The band then had to win over alienated fans and also deal with the over-involvement of CBS in its creative process. The self-titled first album was not given a US release and CBS asked that the second album, Give ‘Em Enough Rope be cleaner in sound if they wanted a US release. The group were supposedly very bored of the mainstream sound they were forced to come up with. They also released a single, Complete Control, addressing the resentment they had for CBS. By the time The Clash came to working on London Calling, they insisted that it be an LP including a free single to effectively give fans greater bang for their buck. CBS agreed, but were deceived by the band, as the free single played at 33rpm and contained nine songs, making the album into a double.

In a similar manner to Koka Kola and Supermarket, Working for the Clampdown and Death or Glory uphold similar punk ideals of refusing to conform to convention and both bemoan that youthful vigour and idealism is replaced by this conformism in adulthood. Clampdown laments that idealistic future revolutionaries get reduced to ‘normal’ rule abiders:

When we’re working for the Clampdown
We will teach our twisted speech
To the young believers.
We will train our blue-eyed men
To be young believers.

And in one of the greatest and most insightful lines you’re ever likely to hear, Strummer sings:

I believe in this- and it’s been tested by research
That he who fucks nuns, will later join the church.

Strummer later said of the impact of his father: ‘Once I got out on my own, I realised I was right. I saw how the rules worked and I didn’t like them’. These songs almost serve as a reminder to himself to not become the person he once lived in defiance of. They were also a message to the band collectively to remain true to their leftist convictions in the face of popularity and self-importance.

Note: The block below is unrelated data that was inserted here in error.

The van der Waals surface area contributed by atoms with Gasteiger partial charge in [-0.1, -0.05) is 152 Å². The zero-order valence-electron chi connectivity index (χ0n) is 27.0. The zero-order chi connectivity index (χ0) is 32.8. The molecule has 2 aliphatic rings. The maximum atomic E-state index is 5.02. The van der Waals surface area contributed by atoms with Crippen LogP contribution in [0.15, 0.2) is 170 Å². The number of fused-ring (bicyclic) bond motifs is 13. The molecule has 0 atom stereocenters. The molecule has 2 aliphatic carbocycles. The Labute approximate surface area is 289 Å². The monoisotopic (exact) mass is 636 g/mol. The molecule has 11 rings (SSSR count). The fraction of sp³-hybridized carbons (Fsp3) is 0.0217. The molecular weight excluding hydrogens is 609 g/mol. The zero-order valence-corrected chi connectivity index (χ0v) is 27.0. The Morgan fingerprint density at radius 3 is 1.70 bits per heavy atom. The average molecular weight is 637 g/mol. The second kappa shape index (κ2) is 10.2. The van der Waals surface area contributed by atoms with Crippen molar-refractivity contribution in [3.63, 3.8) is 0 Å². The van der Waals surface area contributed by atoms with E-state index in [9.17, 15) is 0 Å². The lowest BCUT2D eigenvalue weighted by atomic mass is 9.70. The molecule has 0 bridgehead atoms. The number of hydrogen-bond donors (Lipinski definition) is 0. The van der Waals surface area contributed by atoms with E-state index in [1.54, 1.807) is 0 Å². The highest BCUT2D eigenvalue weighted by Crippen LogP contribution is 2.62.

An interesting aside: unconventional producer Guy Stevens threw chairs around the studio to add energy to the recording of Death or Glory.

A final pairing is the two Mick Jones tracks, I’m Not Down and Train in Vain. Both were written shortly after Jones’ breakup with Viv Albertine, then guitarist of The Slits. I’m Not Down is an optimistic, if not entirely convincing, attempt to pick one’s self up from a downward spiral, while Train in Vain is far less hopeful in its outlook. The track’s name stems from Jones’ regular train rides to visit Albertine, only to leave in a miserable state. It was the first top 40 hit for The Clash in the US, owing largely to its R&B slant.

As The Clash blended punk with just about every other genre they were exposed to, so did they blend themes such as love, trepidation towards conformity and anti-establishmentarianism into one outstanding album. London Calling became a soundtrack to much of my life and doubtless to many others. It wasn’t punk because that was the thing to do at the time, it was punk because it had something to say and a platform by which to appeal to the revolutionaries that refused to give in.